Geopolitics

Biden And Iran: The If, When And How Of Reopening Nuclear Talks

Iran's clerical regime is boosting its military and nuclear activities, perhaps in a bid to bolster its position ahead of possible talks to revive the 2015 nuclear pact.

In Tehran on Dec. 30
Ahmad Ra'fat

-Analysis-

LONDON — Donald Trump is just hours away from ending his term in the White House, and once the Democrat Joseph Biden is sworn in as president — tomorrow, Jan. 20 — his team is expected to begin working almost immediately. That's assuming the Senate approves Biden's choice of secretaries, which seems likely as Democrats have a majority now in both houses of Congress.

Biden's main foreign policy coordinators will be Anthony Blinken, his choice for secretary of state, Jake Sullivan, the next national security adviser, and William Burns as head of the CIA. All three participated in forging the 2015 nuclear pact between Iran and the 5+1 Powers.

Burns is an experienced diplomat who led secret talks with the Islamic Republic under President Barack Obama, to which he devotes a chapter of his book The Back Channel. Iran's president at the time was the conservative Mahmoud Ahmadinejad.

The nuclear "troika"

The choice of this "troika" suggests that Biden is likely to return to the pact, which the United States abandoned in 2018 under President Donald Trump. The question now is: Which is the proper route back to negotiations. Also, when would these begin? U.S. officials and diplomats have not yet given a date for a resumption of talks, in spite of reiterating their support for the pact in principle.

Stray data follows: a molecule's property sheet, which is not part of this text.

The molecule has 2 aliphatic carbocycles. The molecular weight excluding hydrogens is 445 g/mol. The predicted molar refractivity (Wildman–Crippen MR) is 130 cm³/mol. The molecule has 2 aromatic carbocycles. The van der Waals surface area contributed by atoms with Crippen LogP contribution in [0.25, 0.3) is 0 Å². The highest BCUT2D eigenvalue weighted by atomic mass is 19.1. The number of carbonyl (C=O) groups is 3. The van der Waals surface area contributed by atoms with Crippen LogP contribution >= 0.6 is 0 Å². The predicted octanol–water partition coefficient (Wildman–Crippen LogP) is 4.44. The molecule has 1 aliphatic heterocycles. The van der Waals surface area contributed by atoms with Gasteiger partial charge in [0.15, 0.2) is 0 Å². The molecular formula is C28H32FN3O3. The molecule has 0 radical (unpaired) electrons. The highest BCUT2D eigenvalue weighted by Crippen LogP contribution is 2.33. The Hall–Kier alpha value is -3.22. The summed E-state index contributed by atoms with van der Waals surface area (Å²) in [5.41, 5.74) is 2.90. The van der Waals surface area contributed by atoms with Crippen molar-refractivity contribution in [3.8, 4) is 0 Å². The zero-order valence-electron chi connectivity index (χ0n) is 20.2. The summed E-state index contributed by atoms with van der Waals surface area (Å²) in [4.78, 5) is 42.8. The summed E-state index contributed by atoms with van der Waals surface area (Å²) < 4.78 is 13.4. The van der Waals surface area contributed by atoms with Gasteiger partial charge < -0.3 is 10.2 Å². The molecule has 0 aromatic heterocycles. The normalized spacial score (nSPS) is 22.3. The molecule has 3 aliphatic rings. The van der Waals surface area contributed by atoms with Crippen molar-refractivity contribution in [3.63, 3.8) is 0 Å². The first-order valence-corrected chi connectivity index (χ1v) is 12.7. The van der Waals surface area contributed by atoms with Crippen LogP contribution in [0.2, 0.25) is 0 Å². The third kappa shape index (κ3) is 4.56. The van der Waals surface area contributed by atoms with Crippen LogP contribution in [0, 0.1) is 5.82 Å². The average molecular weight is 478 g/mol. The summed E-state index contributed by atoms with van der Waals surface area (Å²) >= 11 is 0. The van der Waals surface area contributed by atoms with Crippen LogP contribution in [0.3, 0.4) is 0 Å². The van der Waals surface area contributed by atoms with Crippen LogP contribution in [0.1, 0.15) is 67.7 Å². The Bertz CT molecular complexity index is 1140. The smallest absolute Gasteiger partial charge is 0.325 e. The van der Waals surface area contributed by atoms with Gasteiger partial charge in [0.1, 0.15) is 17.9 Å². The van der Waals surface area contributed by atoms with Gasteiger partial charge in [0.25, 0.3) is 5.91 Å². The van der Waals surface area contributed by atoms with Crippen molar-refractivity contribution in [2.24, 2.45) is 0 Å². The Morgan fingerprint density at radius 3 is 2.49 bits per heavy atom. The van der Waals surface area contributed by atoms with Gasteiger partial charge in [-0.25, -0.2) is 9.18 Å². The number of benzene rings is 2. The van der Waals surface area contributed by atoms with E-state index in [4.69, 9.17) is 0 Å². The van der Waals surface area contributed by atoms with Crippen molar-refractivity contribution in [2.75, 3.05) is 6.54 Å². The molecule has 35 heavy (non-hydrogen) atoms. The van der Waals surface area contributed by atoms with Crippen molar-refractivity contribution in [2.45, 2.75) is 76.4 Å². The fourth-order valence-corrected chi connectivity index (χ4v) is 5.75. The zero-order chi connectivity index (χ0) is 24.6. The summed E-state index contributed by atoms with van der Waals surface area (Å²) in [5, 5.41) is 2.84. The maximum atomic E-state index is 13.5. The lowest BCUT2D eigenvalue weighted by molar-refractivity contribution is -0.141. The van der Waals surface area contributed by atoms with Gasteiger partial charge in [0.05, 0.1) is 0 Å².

Other signatory states — Great Britain, France, Germany, Russia and China — have also been mum on the timing or possible road map back to the pact, though they have urged that the United States return to the fold.

The head of the International Atomic Energy Agency (IAEA), Rafael Grossi, wants this to be done by mid-February, as Iran's recent violations of its obligations would, he believes, make a later revival of the pact very difficult. Notably, on Dec. 2, Iran's parliament voted for its bill on Strategic Measures to Suspend Sanctions, obligating the government to immediately resume 20% uranium enrichment.

A member of the Iranian Parliament's presiding board, Ahmad Amirabadi-Farahani, told state television days ago that Biden had one month after taking office to "lift banking and oil sanctions, or the Islamic Republic will, on February 21, stop implementing the Additional Protocol" (to the Nuclear Non-Proliferation Treaty), and expel IAEA inspectors from Iran. This, he said, "is the law, and the government is obligated to enact it."

Iran is strengthening its hand.

In spite of Supreme Leader Ali Khamenei's declaration that Iran is in "no hurry" to return to the pact, Iran's presidential chief of staff, Mahmud Va'ezi, has voiced optimism that President Hassan Rouhani would hand over the country to the next government without any sanctions. He told the official Iran newspaper that the government was already acting to have "America's unilateral sanctions on Iran lifted." The Rouhani government has even drafted the next budget (for the Persian year beginning on March 21, 2021) based on the projected daily sales of over 2 million barrels of crude, and sent the text to parliament.